(Swans - July 1, 2013) I hope Edward Snowden gets lucky and pulls off a grand coup, like Daniel Ellsberg. But, right now it doesn't look good for him -- there are too many embarrassed and entrenched careerist mediocrities with too much power out to get him. If Snowden had gotten through college he might have had far fewer morals and principles, and most likely wouldn't have exposed the "inner party" (this phrase is Orwellian). For most graduates, college is a "finishing school" so far as morals and principles go. I think that the tragedy for Snowden will be that the American public is not up to the standard required to appreciate the sacrifice he has made on their behalf: pearls to swine.
Today's world is in eruption with "the people" -- massively in Brazil, Turkey, Syria, and Egypt, and in many smaller concentrations worldwide -- protesting against the economic and political exclusions and social unfairnesses of our globalized societies. The now-exposed US government effort to monitor the personal electronic communications of the US public (and everybody else) -- "the proles" and "the outer party" -- is simply a physical and bureaucratic manifestation of inner party defense policy: we must know what "the excluded" are thinking and saying to each other if we are to anticipate their actions, to control them.
This image of today's world governed by a self-serving corporate-sponsored technological systems-rigging elite, which is parasitic to the well being of the majority of the world public, and whose major political obsession is ending the social programs and redistributive functions of governments, is most succinctly captured in the phrase "the excluded," which describes the swelling population of people on the fringes of "the economy," and beyond it.
A prescient author on the late twentieth century development of this political economy of exclusion was Tony Judt, the wonderful historian and social critic, who died of amyotrophic lateral sclerosis (ALS) in 2010, at age 62. I have recently read five of Judt's books:
The Burden Of Responsibility: Blum, Camus, Aron, And The French Twentieth Century (1998),
Postwar: A History Of Europe Since 1945 (2005),
Reappraisals: Reflections On The Forgotten Twentieth Century (2008 republication of essays from 1994-2006),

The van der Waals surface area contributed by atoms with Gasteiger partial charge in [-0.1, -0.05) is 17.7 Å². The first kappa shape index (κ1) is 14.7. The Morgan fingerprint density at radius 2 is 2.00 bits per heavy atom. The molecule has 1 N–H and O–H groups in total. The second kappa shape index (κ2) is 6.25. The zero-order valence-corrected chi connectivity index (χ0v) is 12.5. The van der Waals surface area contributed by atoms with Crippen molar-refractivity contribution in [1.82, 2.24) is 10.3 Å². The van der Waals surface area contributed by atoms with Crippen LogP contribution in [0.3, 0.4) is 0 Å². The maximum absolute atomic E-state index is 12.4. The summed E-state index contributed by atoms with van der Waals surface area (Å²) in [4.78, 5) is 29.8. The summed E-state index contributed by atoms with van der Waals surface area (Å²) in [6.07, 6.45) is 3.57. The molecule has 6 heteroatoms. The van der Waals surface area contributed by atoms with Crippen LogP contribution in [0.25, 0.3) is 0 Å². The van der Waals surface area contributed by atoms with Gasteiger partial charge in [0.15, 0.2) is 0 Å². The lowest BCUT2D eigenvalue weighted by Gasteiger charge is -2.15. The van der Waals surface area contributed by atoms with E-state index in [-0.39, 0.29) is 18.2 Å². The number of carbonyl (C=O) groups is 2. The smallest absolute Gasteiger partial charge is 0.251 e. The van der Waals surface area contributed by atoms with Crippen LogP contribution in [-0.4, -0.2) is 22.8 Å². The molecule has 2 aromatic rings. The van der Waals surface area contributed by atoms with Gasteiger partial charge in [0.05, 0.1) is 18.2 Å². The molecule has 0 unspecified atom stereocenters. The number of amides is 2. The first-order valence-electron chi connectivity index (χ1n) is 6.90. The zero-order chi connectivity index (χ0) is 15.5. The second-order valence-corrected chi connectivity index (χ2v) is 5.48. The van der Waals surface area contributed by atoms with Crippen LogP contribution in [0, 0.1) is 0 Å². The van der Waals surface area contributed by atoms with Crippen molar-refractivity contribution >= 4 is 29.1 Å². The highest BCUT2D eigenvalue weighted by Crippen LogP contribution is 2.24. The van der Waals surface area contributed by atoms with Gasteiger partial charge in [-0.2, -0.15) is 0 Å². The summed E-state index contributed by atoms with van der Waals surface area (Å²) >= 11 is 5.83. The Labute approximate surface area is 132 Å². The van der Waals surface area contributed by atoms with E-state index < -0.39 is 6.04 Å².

Ill Fares the Land (2010),
Thinking The Twentieth Century (with Timothy Snyder, 2012 publication of a book-length interview conducted in 2010).
Broadly speaking, the first two books give insight into the how and why of history's unfolding throughout the 20th century, and the latter three books focus on today in light of that 20th century historical development, and especially in light of the ignorance -- both innocent and willful -- of today's public and its leaders, of the many still active 20th century currents and their mutations.
An essay entitled "The Social Question Redivivus," which Judt wrote in 1997 and which was published in the journal Foreign Affairs, appears at the end of Reappraisals. About it Judt wrote:
I opted to discuss the new "social question" of poverty, underemployment, and social exclusion and the failure of the political Left to reassess its response to these and other dilemmas of globalization.
Judt's "The Social Question Redivivus" says it all and has not gone out of date. Back in 1996, US president Bill Clinton "ended welfare as we know it," and all that has happened since is that the flood waters of exclusion have risen steadily from that initial level just above the heads of people in the bottom economic stratum. We, those not in the inner party, are all going "under water" and becoming part of an expanding population of "the excluded."
The social crisis, then, concerns not so much unemployment as what the French call the "excluded." The term describes people who, having left the full-time workforce, or never having joined it, are in a certain sense only partly members of the national community. It is not their material poverty, but the way in which they exist outside the conventional channels of employment or security, and with little prospect of reentering these channels or benefiting from the social liaisons that accompany them, that distinguishes them from even the poorest among the unskilled workforce in the industrial economy. Such people -- whether single parents, part-time or short-time workers, immigrants, unskilled adolescents, or prematurely or forcibly retired manual workers -- cannot live decently, participate in the culture of their local or national community, or offer their children prospects better than their own. Their living and working conditions preclude attention to anything beyond survival, and they are, or ought to be, a standing remonstrance to the affluence of their "included" fellows.